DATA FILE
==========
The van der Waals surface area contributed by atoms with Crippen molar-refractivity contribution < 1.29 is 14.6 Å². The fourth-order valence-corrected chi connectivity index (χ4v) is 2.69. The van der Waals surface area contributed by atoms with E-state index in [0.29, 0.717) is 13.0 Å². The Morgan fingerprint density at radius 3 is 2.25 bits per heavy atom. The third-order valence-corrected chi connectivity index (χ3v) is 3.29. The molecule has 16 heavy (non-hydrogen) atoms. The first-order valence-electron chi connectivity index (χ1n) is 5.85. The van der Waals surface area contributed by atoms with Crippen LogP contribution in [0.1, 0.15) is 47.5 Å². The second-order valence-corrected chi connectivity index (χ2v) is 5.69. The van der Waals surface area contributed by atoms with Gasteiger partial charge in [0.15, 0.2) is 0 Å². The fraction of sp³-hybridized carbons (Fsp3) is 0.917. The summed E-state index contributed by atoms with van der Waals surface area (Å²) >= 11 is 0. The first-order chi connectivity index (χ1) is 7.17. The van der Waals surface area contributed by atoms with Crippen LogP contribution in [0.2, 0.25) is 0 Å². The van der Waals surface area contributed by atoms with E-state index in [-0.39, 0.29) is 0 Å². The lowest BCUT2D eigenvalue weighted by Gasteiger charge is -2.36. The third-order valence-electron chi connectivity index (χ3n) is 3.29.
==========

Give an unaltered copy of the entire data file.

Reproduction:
The van der Waals surface area contributed by atoms with Crippen molar-refractivity contribution < 1.29 is 14.6 Å². The fourth-order valence-corrected chi connectivity index (χ4v) is 2.69. The van der Waals surface area contributed by atoms with E-state index in [0.29, 0.717) is 13.0 Å². The Morgan fingerprint density at radius 3 is 2.25 bits per heavy atom. The third-order valence-corrected chi connectivity index (χ3v) is 3.29. The molecule has 16 heavy (non-hydrogen) atoms. The first-order valence-electron chi connectivity index (χ1n) is 5.85. The van der Waals surface area contributed by atoms with Crippen LogP contribution in [0.1, 0.15) is 47.5 Å². The second-order valence-corrected chi connectivity index (χ2v) is 5.69. The van der Waals surface area contributed by atoms with Gasteiger partial charge in [0.15, 0.2) is 0 Å². The fraction of sp³-hybridized carbons (Fsp3) is 0.917. The summed E-state index contributed by atoms with van der Waals surface area (Å²) >= 11 is 0. The first-order chi connectivity index (χ1) is 7.17. The van der Waals surface area contributed by atoms with Crippen LogP contribution in [0.2, 0.25) is 0 Å². The van der Waals surface area contributed by atoms with E-state index in [-0.39, 0.29) is 0 Å². The lowest BCUT2D eigenvalue weighted by Gasteiger charge is -2.36. The third-order valence-electron chi connectivity index (χ3n) is 3.29.